Teva came to the conclusion that they could gain an edge through overcoming a shortcoming of existing products. Parents and children disliked the needle and syringe. In the case of a severe disease like diabetes, it is easier to accept the discomfort associated with delivering multiple daily injections of insulin with a needle and syringe. With human growth hormone, taking three injections per week for three to eight years with the goal of adding two to eight inches of height is less acceptable. The threshold for discomfort and inconvenience is lower with human growth hormone patients than diabetics.


Teva set out to find a more user friendly injection system for TevTropin. In the course of doing so, they talked with the Danish company Ferring, their supplier of human growth hormone in the US. Ferring was in a situation similar in Europe to that of Teva in the US. It had entered the European market against the same cast of established competitors that Teva faced in the US. However, it had fared much better than Teva, having captured a market share of 13% in the $500 million European market for human growth hormone. Ferring had used a needle free injector developed by Antares with its product. Ferring concluded and Teva agreed that their success was attributable to the differentiation afforded by the Antares needle free injector. This led Teva to the licensing deal with Antares in the US.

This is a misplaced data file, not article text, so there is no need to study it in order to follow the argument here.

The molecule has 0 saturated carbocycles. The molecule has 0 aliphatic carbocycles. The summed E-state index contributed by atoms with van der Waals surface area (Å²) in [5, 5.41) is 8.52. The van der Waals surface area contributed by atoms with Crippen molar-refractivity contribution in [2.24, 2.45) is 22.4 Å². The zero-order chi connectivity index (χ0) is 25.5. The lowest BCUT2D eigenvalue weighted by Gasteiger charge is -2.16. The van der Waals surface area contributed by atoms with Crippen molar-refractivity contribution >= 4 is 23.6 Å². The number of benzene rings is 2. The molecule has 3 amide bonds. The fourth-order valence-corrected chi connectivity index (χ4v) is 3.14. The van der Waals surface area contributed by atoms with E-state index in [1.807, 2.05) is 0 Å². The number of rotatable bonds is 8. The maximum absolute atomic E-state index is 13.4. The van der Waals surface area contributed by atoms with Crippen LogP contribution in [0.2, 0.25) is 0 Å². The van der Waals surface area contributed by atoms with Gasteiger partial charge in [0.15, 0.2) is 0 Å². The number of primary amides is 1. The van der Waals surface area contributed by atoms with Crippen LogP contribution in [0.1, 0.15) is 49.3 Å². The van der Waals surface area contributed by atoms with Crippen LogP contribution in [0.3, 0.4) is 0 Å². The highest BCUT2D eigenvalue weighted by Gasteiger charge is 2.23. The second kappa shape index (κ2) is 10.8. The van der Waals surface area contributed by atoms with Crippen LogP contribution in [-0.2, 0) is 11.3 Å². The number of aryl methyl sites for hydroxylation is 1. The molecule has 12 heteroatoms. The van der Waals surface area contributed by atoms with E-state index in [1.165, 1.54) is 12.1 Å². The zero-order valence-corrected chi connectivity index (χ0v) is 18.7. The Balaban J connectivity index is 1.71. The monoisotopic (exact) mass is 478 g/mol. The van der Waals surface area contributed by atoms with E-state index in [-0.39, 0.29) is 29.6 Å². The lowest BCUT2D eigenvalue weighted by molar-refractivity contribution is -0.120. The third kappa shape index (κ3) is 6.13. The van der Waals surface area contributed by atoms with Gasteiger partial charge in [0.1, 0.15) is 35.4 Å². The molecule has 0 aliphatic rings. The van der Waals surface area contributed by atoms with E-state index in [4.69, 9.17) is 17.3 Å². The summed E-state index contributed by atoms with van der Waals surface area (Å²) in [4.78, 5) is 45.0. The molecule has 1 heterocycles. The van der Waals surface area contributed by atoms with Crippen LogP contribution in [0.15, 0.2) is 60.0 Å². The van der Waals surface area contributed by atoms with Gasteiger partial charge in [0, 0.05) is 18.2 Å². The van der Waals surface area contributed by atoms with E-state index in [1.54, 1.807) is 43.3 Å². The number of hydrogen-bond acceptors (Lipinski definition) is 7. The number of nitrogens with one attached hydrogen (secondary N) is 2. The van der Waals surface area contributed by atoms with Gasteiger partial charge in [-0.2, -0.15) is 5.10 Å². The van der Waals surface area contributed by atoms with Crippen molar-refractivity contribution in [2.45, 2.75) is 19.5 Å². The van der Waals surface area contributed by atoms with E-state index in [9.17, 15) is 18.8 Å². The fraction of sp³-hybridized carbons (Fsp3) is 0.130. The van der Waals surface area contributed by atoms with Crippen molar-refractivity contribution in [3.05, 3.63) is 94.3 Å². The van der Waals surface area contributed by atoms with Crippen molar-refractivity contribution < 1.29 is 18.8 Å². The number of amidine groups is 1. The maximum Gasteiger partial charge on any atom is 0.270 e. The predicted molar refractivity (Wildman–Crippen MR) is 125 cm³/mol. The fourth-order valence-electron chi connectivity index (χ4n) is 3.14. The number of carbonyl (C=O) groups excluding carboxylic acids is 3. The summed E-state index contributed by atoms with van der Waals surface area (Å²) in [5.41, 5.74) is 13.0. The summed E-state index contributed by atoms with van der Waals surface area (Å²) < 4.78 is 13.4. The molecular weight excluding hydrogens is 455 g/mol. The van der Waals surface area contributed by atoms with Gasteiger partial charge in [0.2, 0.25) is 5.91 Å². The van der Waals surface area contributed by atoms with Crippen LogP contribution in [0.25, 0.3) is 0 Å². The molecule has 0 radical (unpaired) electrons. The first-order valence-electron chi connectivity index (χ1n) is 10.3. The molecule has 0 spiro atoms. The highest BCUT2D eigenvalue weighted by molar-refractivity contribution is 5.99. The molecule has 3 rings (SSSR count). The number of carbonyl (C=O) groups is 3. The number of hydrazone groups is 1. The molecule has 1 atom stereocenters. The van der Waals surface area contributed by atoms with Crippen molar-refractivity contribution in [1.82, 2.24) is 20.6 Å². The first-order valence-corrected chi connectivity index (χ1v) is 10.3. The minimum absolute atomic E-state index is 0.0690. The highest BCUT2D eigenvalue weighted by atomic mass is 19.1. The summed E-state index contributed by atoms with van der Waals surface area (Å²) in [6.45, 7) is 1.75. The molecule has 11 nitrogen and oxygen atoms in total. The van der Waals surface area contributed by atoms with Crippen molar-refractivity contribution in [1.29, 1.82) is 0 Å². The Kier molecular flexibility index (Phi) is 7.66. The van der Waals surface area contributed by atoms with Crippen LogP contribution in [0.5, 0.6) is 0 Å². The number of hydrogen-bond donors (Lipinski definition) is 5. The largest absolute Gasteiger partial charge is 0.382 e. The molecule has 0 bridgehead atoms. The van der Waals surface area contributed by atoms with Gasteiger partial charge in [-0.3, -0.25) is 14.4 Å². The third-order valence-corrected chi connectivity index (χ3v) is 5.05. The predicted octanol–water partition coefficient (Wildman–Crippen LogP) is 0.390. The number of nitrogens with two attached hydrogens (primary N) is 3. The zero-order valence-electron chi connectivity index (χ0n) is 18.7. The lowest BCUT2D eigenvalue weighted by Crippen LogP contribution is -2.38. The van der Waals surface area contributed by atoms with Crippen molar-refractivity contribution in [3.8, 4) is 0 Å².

TevTropin was doing $25 million of gross sales in 2009 when the needleless injector was first introduced. The current gross sales run rate is about $65 million (Teva does significant discounting so that net sales are less). Teva has been so pleased with the product that they have increased the number of reps promoting the product from 25 to 40. Ferring has European sales of $65 million in Europe; it has been increasing market share in a market in which prices have been coming down.